Classic double actions have their own special magic too.

USFA began as USPFA in the early 1990’s at which time they were importing parts from Uberti and assembling and finishing sixguns in this country. They were definitely a cut above the typical replica of the time. The goal was to eventually produce an all American-made single action. USFA has closed their doors, however, parts remained. While they were operating as USPFA, special frames were made by Uberti.

These 10-inch .45 Colt single actions have more than just long barrels. They were built of all American parts except the Uberti mainframes, which have the true Buntline rear sight consisting of a “ladder” lifting up out of the trough in the top of the frame to allow for long range shooting. Holding one of these in each hand, I can really feel healing running through my knee.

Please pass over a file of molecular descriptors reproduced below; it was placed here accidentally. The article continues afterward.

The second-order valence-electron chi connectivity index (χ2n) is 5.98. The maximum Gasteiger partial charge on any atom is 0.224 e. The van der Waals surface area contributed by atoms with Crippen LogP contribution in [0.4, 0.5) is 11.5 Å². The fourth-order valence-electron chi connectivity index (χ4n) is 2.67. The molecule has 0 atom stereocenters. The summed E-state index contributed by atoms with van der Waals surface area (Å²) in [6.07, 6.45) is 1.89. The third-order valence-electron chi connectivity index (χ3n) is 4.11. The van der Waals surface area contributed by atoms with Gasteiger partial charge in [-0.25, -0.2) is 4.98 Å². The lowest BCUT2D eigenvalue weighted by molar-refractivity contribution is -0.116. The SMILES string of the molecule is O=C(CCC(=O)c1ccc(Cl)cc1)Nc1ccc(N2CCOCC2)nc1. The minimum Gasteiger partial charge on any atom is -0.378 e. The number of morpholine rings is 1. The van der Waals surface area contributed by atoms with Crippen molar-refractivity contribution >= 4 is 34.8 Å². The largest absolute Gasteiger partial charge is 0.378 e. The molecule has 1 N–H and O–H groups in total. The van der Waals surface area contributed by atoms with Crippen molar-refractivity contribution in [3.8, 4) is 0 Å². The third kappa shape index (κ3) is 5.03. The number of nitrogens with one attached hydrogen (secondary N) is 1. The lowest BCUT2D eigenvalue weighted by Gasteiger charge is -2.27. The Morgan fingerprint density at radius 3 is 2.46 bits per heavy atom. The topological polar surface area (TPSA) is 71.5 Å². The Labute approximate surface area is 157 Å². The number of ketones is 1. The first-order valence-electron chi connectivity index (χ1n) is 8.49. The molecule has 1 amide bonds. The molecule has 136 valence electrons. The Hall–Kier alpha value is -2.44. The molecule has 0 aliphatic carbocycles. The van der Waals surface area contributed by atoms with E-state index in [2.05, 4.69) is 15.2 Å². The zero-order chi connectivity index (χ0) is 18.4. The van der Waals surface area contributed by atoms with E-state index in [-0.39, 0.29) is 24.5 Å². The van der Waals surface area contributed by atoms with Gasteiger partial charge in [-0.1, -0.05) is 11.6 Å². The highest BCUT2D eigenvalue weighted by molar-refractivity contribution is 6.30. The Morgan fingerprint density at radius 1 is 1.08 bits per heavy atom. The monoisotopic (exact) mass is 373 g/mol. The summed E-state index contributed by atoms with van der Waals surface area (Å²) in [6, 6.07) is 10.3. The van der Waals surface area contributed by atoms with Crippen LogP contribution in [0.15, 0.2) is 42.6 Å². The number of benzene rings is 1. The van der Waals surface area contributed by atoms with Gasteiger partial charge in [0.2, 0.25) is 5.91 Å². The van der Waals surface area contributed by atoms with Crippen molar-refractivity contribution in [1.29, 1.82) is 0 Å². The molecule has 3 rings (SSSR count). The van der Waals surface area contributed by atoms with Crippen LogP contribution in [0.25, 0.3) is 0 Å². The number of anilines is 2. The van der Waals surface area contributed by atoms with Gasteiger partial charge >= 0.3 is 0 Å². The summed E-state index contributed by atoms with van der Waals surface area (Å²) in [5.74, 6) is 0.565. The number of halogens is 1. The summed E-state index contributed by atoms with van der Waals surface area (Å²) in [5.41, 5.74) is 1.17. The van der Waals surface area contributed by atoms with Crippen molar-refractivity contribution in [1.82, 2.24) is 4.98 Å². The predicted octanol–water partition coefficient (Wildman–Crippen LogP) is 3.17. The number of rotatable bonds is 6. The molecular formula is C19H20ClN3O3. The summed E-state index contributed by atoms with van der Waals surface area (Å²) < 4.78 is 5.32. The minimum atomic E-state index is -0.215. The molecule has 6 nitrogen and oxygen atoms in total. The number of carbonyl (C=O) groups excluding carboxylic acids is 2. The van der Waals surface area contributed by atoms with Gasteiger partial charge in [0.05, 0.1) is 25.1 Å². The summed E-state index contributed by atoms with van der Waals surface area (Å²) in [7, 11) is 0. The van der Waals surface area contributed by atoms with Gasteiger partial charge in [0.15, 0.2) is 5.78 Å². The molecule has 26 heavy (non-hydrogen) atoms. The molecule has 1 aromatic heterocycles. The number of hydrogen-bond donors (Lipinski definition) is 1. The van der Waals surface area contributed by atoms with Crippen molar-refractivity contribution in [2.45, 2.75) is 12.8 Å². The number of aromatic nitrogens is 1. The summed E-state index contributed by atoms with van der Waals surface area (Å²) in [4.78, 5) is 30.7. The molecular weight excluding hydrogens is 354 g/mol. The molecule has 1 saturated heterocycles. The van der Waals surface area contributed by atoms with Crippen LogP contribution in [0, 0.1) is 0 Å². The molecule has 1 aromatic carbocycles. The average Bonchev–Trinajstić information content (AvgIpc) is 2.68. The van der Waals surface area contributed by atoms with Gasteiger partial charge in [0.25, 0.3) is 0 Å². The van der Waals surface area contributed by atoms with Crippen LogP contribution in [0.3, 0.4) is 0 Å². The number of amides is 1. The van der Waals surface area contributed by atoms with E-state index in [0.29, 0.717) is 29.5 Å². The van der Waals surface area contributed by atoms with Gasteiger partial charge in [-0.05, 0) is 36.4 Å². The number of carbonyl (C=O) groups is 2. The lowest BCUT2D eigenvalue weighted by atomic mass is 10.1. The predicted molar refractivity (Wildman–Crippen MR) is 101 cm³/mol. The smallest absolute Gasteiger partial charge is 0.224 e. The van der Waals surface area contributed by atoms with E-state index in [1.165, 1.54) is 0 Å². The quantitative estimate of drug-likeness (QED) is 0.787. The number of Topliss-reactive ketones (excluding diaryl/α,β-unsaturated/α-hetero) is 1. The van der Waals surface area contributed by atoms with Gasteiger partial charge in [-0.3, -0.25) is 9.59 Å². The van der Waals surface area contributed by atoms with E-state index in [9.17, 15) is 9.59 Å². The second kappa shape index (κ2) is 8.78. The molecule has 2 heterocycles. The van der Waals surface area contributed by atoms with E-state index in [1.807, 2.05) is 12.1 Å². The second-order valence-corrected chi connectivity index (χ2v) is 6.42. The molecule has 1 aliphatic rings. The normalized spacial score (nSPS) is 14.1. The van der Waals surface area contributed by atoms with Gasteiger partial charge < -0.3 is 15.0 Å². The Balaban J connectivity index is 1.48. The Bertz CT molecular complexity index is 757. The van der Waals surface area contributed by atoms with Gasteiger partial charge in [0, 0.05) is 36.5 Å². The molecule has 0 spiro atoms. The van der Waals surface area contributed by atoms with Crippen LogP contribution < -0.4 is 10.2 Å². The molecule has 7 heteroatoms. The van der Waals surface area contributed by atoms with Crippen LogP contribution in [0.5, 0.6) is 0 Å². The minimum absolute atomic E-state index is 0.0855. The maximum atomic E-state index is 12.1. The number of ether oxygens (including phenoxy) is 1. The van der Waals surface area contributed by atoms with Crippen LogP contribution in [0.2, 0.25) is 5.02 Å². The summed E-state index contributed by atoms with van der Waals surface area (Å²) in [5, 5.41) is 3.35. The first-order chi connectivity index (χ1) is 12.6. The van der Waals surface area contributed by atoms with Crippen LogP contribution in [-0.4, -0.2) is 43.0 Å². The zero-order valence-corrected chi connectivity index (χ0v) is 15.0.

I haven’t got to the point where I’ve been able to shoot any of these yet. However, the time is coming faster and faster and today it even got warm enough for some defrosting to occur.

While I have been recuperating, both of my computers totally died with no chance of healing. Even more painful than the process of healing my body has been that of learning a totally new operating system as found in today’s newer computers. Without my son-in-law I would never have made it. My healing process will be complete when I take the two older computers out and use them for targets with my “Healing Handguns.” There is something very satisfying and therapeutic about shooting holes in computers.
By John Taffin

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The Croft/ Keith Slip Gun

This Cut-Down Colt SAA May WellL
Be The Holy Grail Of Belly Guns.

Elmer Keith’s Sixguns was first published in 1955, updated in 1961 and has been reprinted several times over the past 5+ decades. As all gun books more than a few hours old it is definitely dated, however it still contains much valuable information. Many of his principles, just as with those of Col. Cooper, Col. Askins and Skeeter Skelton still apply today.